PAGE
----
When sports clubs held practice on Sunday morning, we didn’t play on those club teams. When we were traveling or on vacation, we looked for the nearest cross and flame, there always was one, not too far away, and we went into worship. My family has worshipped in the United Methodist churches of Texarkana and Texline, Winnemuca and Reno…

In fact, being on vacation sometimes left my mom inclined to double or triple up on services, just for the sheer enjoyment…this was NOT about guilt or rigid religious obligation. When we were at the beach, when we still go to the beach, we go to beach church—a service right on the beach. And, sometimes, into town afterwards for church at the little beach chapel. When we were in London, we went to Wesley chapel, one, two, three times…in ONE day. I have a picture of me, age about 14, standing in the pulpit John Wesley preached from—this is many years before I first considered becoming a pastor, looking, perhaps, a little weary of Wesley, and his worship!

Mothers impart habits, both good and bad, on their children. Habits these children later learn and commit to keep, or to break. My mom instilled in me the habit of regular worship. Showing up in worship each and every week is the bare minimum of practicing faith. I don’t feel at all sure I would be a pastor today, or even part of the church, if I hadn’t been in worship each week growing up, thanks to my mom.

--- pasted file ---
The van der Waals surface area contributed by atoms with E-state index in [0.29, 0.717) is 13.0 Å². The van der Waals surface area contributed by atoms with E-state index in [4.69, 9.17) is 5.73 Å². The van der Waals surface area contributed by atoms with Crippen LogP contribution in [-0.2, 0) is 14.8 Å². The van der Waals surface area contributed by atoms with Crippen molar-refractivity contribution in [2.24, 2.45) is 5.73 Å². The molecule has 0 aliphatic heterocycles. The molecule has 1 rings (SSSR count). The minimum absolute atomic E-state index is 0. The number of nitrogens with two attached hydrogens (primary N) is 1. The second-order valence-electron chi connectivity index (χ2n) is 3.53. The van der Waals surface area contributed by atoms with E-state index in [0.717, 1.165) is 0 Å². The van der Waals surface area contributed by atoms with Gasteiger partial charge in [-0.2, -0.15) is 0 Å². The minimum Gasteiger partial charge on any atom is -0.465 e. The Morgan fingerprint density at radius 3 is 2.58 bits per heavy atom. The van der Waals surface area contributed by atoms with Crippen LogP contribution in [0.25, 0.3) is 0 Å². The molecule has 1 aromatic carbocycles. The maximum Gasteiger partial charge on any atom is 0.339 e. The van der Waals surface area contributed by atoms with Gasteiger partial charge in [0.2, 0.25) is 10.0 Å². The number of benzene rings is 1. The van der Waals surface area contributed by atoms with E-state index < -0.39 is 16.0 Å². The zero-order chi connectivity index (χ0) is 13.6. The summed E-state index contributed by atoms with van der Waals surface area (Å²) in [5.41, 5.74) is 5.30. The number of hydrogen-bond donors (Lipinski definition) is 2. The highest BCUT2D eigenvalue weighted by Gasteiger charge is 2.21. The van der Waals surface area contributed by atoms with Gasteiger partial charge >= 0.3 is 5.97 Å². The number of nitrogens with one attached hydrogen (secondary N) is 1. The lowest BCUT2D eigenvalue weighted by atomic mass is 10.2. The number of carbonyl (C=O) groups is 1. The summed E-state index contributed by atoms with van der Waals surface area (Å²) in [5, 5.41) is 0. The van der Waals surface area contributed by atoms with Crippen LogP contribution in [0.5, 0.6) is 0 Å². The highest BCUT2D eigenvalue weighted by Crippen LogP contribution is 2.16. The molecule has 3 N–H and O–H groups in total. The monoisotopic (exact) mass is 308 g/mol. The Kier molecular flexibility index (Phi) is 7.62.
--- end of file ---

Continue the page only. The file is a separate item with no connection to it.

Lesson 2: Showing up for worship each week will never make you part, really part, of a faith community. You will not feel connected, be part of the connection, develop deep relationships, really know your pastor, really deepen your faith, if your only contact with the church each week is sitting in the pew Sunday morning. It takes Sunday School, book groups, outreach to the community. Cooking meals. Serving meals. Reading scripture. Leading a small group. Teaching a class on a subject close to your heart. Visiting other members of the congregation. Praying for each other, regularly and intentionally. Going on retreats together, marching together, witnessing together, working together. You already know this, I suspect. Part of how we develop closeness is through regular contact.

Those of you who are here often…who peel potatoes, and attend bible studies, and teach Sunday school, and attend circle, and yes, even serve on committees…those of you who set up tables, and ready the sanctuary for the next liturgical season, and attend midweek services, and come to the United Methodist 101 study, and mow the lawn and tend the garden and tend to the children’s folders…In order to be and become the body of Christ, we have to have contact with each other. Showing up for worship each and every week is the bare minimum of practicing your faith, but. and. Showing up for worship each week will never really make you a part of a faith community.